Kudu Dynamics joins DARPA trusted computing project to devise cyber security for network botnet attacks
ARLINGTON, Va. – Kudu Dynamics LLC in Chantilly, Va., is joining two other trusted computing companies in a U.S. military project to identify and eliminate botnet, large-scale malware, and other cyber security threats from compromised military devices and networks.
Officials of the U.S. Defense Advanced Research Projects Agency (DARPA) on Tuesday announced a $7.9 million contract to Kudu Dynamics for the Harnessing Autonomy for Countering Cyber-adversary Systems (HACCS) program. Kudu joins Sotera Defense Solutions Inc. in Herndon, Va., and to Aarno Labs LLC in Cambridge, Mass., on the project.
HACCS seeks the ability to find and eliminate sophisticated cyber security threats in a scalable, timely, safe, and reliable manner, while maintaining privacy and other legal safeguards -- even if the owners of botnet-conscripted networks are unaware of the infection and are not participating in neutralization.
Sotera won a $7.3 DARPA HACCS contract on 5 April, and Aarno Labs won a $6.5 million HACCS contract on 2 April. In the HACCS program, Sotera, Aarno Labs, and Kudu Dynamics will investigate creating safe and reliable autonomous agents to counter various types of malicious botnet implants and similar large-scale malware.
The companies will develop the techniques and software necessary to measure the accuracy of identifying botnet-infected networks, the accuracy of identifying the type of devices residing in a network, and the stability of potential access vectors.
Sotera, Aarno, and Kudu also will measure the effectiveness of denying, degrading, and disrupting botnets and individual botnet implants without affecting the systems and networks where they reside.
Malicious actors can penetrate and use with impunity large numbers of devices owned and operated by third parties, DARPA officials say. Such collections of compromised devices, commonly referred to as botnets, are used for criminal, espionage, and computer network attack purposes -- sometimes all three.
Recent examples of botnets and self-propagating malcode include Mirai, Hidden Cobra, WannaCry, and Petya/NotPetya. The scale of their potential and actualized effects make such malware a national security threat. Yet improving the security posture of U.S. military networks alone is insufficient to counter such threats, DARPA officials say. Current incident response methods are too resource- and time-consuming to address the problem at scale.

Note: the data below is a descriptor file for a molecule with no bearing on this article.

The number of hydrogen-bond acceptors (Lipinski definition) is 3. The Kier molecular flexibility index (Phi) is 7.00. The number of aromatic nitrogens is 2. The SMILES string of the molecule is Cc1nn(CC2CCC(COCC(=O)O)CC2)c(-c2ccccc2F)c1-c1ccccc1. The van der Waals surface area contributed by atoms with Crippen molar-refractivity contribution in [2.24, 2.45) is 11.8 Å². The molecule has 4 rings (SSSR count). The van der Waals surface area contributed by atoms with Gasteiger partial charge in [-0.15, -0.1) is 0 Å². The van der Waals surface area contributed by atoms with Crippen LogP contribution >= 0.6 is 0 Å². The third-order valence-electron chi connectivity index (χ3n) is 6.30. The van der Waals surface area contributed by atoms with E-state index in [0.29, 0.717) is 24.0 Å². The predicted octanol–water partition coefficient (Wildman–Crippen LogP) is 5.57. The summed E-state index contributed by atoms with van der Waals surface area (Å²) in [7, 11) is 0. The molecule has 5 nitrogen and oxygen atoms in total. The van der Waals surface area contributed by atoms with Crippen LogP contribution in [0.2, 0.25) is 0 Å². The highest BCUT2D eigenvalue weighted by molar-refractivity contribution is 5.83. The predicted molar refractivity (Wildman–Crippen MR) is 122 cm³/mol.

Active defense methods are insufficiently precise and predictable in their behavior, posing a risk that the “fix” may cause processing issues or other side effects. This is where the HACCS program comes in.
The HACCS contractors will identify and fingerprint not only botnet-conscripted networks to determine the presence of botnet implants, but also the number and types of devices present on said networks, and the software services running on these devices.
The companies will generate non-disruptive software exploits for many known vulnerabilities that could establish initial presence in each botnet-conscripted network without affecting legitimate system functionality.
In addition, the companies will create software agents that autonomously navigate within botnet-conscripted networks, identify botnet implants, and neutralize them or otherwise curtail their ability to operate, while minimizing network side effects.
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